What To Do With WWII Money?

I’m going through my father’s WWII things (booklets, furlough passes, etc.) and,
happily, someone here suggested a museum in Florida that might want it.

Now I’ve found an envelope stuffed with 28 pieces of WWII paper currency, which has me thrown: it seems to be “Occupation Currency,” most of it printed bilingually. 100 Pesos from the Japanese Gov’t. (pesos from Japan?!); 10 Yen; 50 Sen; “The Japanese Government Promises to Pay the Bearer on Demand Fifty Cents;” 20 Francs; 50 indecipherable somethings from Norway; “Tien Gulden;” “Ten Custioms Gold Units” from the Central Bank of China;" and, most creepily, a sheet of Nazi food coupons (for Brot, Butter, Kafe, Nuhrmittel, Fliesch, etc.), complete with swastika. Yikes!

It’s all very pretty, artistic and in good condition (except the Nazi stuff, which is very utilitarian). Is it worth anything? Should I send it to a museum, or have it looked over by a . . . whatever you call an old-money expert?



Numismatists collect money in general (coins and bills), but a philatelist might be more interested in the food stamps.

eBay can get you good prices if your auction happens to get noticed, but you can get screwed if you don’t do some research and set good minimums. A museum might help with appraisal, or you could contact an insurance agent and ask him for help.

I hate eBay. Haaaaaaaate it. And according to that site Oat1957 provided, what I have isn’t worth that much except from an historical and artistic standpoint–maybe I’ll have it framed, unless that WWII museum is interested in it.


Don’t think I’ll frame the Nazi food coupons. Too creepy.

I get railroad stock certificates from them. I just frame 'em. Worthless but looks cool.

Should read “defunct railroad stock certificates”.

. . . I may use that as my sig.

Eve What you have is what I buy in the coin shop every week, year in and year out. A museum doesn’t want or need it.

Give it to a kid as a piece of history or frame it for yourself.

If you have something other than what you enumerated, I’d be glad to tell yolu what it’s worth. But so far, nada.

Maybe you can put them on the fridge as a diet aid?

“I wonder if there’s cake?..eeeeewwwww

Thanks. I think I’ll get one of those two-sided Lucite frames I can slide them into, so you can see both sides. They’re really very pretty. I’ll write that WWII museum in Florida, though, as I have some other stuff I think they might be able to use.

What has the most value, in WWII stuff, is captured German hardware–daggers, helmets, medals, swords, pistols,etc.

Many museums devoted to this kind of thing are overflowing with donations. Many even sell your stuff out the back door. Unless you have Hitler’s personal dagger, you’re probably just throwing it away.

Let me know if you have hardware.

BTW, the peso note is from the Japanese Occupation Government of The Philippines.

Ah, that was going to be my question. Thank you for reading my mind and answering it.

samclem: If the sale goes to benefit the museum, I wouldn’t call that ‘throwing it out’. Although it would be nice if the curator or docent said that the piece would probably (or certainly) be sold.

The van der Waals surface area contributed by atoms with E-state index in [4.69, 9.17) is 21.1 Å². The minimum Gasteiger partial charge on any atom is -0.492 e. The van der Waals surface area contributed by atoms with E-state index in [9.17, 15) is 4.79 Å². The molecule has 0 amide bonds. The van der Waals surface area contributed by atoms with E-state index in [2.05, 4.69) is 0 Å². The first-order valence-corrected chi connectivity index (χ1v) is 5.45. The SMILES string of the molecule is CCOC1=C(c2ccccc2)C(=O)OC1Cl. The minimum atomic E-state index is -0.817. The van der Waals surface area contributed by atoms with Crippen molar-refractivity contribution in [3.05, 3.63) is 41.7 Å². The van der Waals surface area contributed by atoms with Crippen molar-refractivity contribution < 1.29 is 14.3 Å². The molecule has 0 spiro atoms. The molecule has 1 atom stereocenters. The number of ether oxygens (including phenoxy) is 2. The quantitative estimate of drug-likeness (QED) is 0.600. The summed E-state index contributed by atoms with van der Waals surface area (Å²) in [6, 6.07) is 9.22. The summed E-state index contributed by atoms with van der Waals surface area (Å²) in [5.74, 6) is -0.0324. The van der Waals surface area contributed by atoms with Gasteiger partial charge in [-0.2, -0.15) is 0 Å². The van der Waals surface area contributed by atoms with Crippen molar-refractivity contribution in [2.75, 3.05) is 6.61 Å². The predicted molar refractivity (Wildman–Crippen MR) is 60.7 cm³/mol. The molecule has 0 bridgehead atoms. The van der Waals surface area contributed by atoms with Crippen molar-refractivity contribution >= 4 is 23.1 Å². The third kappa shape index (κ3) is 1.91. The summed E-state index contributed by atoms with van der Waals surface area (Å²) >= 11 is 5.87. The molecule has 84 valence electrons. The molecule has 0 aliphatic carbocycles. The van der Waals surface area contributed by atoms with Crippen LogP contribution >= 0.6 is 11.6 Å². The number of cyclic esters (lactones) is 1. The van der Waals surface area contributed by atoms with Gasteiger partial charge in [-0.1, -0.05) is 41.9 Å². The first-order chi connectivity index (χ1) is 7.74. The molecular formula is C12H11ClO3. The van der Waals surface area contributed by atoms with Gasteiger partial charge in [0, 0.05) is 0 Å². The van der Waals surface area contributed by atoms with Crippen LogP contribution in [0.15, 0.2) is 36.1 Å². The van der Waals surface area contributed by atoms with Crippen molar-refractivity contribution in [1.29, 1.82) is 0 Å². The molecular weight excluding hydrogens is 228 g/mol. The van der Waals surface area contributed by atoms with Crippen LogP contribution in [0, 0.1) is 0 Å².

Anyway, WWII stuff is certainly a glut. It was only a half-century ago, ferchrissake. Veterans are only now dying off in large numbers. Having WWI memorabilia, however, is undeniably cool, especially if it comes from a defunct empire that was on the wrong side.

Yes, I’m going somewhere with this. Somewhere cool.

I got one of these. It’s in much better condition: The former owner (my grandmother) slathered it in vaseline when it first began to rust, so it’s now a beautiful black. Also, mine is from the Austro-Hungarian Empire, not Germany (my grandmother is from a small town near Salzburg).

Anyway, the history is pretty simple: Near the end of the war, the Axis was getting low on gold. So patriotic citizens turned in their own gold and got iron medallions in return. The medallions say “I gave gold for defense - I got iron for honor” on one side, and “In a time of iron” on the other (“In Eiserner Zeit”). Mine is also dated 1916. (I think… I can’t recall where I stored it.)

I know, I know… cool beyond words. The site that has the image I linked to values the medallion at £10.00, but I wonder if anyone here could tell me a value.

Ah, that makes sense–father was stationed in the Philippines and Tokyo as a radio technician for the Signal Corps, from 1942-45. He was never in Germany; must have gotten the Nazi stuff from a friend.

Well, if a museum doesn’t want his uniform, booklets, passes, papers–what am I to do with them? I have no children, and when I die, it will all be tossed into a Dumpster.

Tragically, Eve, sometimes that’s just what happens. Any extended family that might want it? My sister is nuts about collecting stuff like that from even fairly distant relatives. What about his home town? Often, small town museums are happy to use that sort of thing that has a connection. Of course if he was from New York, then never mind. It’s funny, I never think of people as being from New York City. I always picture New Yorkers as having moved from places like, well, Denver.

Eve, if nobody you know is interested and you don’t want it, selling it is the best option. Look for a local coin collecting society or WWII historical preservation group or the like and ask around. Someone might know of an auction or a friend willing to part with money to expand a collection.

Eve Don’t get me wrong. A museum will take any donation. They just probably don’t need it.

Derleth. I’ve had that medal a few times the last few years. I’d say that site is right–probably a $15-30 medal.

The Japanese invasion money is pretty standard stuff. I may have 500 pieces in the back room. Sell it at 10 cents each, if you take the whole lot.

None of this is meant to trivialize memories. I guess I’ve just become jaded in buying/selling this for 35 years.